Successful companies are hard to land a good position in and once settled, promotion can be slow to arrive as content employees tend to stay put. However, if a leadership position has arisen, how can you be sure to catch the eye and the approval of the bosses? There are some dos and don’ts…
Don’t run down the opposition
It can be tempting to point out all the flaws and faults with your competition (other employees trying out for the same promotion) but resist this as hard as you can. Not only might they have skills and values that you have not seen or issues that you do not know about (but management do) but you will diminish yourself in the eyes of HR and management. There is something sleazy about running down a competitor, and even if it works it will also colour the way that your bosses think about you. There are set processes for reporting problems with other workers, so make sure you stick to them, and otherwise, try to be courteous to others applying for the same position that you are going after – manners are always in style!
Do think about the good of the company
Instead of thinking about how much you want the promotion: the extra prestige, the bump in pay, the move to a bigger office, or even the chance to tell others what to do – think about the benefits that you could bring to the new position. List your skills and brush up on any gaps that you uncover. Make sure that you fully understand the new job’s duties, and perhaps even think of a few ways where systems can be streamlined or profit lines improved. This will sound excellent in the interview for the position, showing that you fully understand your current job and the one that you are applying for, giving management confidence that you are ready for leadership responsibilities.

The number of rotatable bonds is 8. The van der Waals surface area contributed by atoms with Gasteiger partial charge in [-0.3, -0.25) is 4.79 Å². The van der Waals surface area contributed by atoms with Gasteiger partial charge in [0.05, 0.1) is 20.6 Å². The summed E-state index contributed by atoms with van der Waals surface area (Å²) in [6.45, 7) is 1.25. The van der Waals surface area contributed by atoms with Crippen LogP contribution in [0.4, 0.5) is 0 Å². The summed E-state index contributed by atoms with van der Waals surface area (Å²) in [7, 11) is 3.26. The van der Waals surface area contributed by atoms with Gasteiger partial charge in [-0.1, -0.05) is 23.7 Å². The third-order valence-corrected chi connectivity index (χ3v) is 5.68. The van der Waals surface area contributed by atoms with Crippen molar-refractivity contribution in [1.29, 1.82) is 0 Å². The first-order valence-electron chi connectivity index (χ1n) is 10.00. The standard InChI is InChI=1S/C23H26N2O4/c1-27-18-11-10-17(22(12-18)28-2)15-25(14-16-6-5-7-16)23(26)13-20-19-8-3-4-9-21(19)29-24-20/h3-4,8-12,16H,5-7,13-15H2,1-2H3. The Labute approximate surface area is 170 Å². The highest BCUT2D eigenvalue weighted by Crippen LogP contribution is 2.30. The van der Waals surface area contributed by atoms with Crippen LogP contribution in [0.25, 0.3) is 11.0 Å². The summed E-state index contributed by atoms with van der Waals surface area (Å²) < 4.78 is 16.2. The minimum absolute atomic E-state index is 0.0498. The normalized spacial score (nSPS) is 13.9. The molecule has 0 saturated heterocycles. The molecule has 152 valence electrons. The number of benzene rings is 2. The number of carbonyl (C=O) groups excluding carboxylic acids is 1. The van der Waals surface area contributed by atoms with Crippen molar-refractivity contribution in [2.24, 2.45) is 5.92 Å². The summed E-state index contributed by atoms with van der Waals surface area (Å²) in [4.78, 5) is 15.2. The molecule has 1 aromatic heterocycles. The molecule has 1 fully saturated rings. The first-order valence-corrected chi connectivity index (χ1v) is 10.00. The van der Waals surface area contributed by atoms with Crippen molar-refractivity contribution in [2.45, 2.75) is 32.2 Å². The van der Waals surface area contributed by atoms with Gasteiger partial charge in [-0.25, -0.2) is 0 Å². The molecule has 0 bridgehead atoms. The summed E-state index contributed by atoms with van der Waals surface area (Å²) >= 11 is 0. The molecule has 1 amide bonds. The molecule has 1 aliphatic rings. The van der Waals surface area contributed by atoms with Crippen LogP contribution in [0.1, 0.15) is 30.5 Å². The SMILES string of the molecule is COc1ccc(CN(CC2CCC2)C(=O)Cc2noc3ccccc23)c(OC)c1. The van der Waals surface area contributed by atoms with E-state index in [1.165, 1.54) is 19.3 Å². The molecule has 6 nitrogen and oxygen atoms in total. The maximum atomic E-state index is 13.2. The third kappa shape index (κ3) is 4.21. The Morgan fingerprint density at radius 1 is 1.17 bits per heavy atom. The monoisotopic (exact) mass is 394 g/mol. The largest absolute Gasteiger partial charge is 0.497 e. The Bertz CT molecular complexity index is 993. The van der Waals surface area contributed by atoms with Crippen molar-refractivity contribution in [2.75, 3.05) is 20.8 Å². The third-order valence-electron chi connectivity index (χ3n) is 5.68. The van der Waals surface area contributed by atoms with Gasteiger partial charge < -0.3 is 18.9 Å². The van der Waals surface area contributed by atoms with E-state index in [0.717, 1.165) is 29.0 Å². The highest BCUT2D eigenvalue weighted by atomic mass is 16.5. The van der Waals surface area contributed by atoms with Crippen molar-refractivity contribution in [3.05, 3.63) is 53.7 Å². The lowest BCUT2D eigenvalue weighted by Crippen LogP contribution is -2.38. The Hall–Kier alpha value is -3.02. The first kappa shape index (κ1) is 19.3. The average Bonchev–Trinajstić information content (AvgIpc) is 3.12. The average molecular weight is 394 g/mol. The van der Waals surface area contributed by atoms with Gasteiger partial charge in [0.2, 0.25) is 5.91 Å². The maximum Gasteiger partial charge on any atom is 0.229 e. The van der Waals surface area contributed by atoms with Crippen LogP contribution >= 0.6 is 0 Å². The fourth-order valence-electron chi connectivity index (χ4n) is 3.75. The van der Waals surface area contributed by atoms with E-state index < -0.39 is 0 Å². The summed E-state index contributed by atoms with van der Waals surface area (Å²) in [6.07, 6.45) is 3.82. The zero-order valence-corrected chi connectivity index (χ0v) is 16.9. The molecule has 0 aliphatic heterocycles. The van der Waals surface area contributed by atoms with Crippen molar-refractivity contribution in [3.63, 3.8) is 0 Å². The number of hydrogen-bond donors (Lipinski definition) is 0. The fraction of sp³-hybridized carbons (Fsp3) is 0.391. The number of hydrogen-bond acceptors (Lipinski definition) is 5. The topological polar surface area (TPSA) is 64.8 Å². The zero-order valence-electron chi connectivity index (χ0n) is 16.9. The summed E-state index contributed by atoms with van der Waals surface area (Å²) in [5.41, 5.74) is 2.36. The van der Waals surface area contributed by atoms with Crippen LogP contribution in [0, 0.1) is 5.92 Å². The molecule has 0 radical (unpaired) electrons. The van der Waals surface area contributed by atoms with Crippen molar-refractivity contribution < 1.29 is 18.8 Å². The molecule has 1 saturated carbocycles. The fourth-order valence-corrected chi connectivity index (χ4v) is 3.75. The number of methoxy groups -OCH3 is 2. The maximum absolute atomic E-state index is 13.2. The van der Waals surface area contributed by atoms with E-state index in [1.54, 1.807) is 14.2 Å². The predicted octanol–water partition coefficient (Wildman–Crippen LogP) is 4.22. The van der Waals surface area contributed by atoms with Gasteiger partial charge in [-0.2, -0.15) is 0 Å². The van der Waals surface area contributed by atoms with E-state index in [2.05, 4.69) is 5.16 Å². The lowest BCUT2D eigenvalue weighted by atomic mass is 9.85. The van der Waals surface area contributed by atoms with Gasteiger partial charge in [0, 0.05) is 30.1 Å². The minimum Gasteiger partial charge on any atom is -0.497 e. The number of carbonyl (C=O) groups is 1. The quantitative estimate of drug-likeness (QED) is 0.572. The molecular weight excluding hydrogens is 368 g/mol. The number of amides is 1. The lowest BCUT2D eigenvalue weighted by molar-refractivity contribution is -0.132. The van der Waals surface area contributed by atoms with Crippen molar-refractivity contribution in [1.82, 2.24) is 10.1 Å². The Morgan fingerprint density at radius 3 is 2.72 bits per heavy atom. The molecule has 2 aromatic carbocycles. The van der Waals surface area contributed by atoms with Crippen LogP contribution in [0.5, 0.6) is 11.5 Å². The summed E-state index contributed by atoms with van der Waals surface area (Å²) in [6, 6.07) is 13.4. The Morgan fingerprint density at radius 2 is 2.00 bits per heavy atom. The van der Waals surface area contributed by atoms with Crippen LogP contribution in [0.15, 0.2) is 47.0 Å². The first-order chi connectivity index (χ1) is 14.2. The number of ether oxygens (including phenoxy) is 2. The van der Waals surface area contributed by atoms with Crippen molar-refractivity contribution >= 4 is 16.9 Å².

Do remember you’re only as good as your least experienced team member
Leadership positions tend to provide a team of subordinates, and a poor leader will glory in wielding power over their team. A good manager will monitor the whole team, seeing who is overly reliant on others to get their own work done promptly, who is needy and constantly craving assurance and praise, and who works competently but quietly and thus is often overlooked. Management will see you and your subordinates as a single unit, so it is in your own best interests to keep your team happy, productive and aware of the team’s goals.
Often, managers know how to spot talent in their subordinates, so if you are confident that you have the skills and experience to ace a promotion, give yourself the best chance to be seen, put your name down as a candidate and continue to work quietly and competently – while not being afraid to blow your own trumpet when it is appropriate to do so!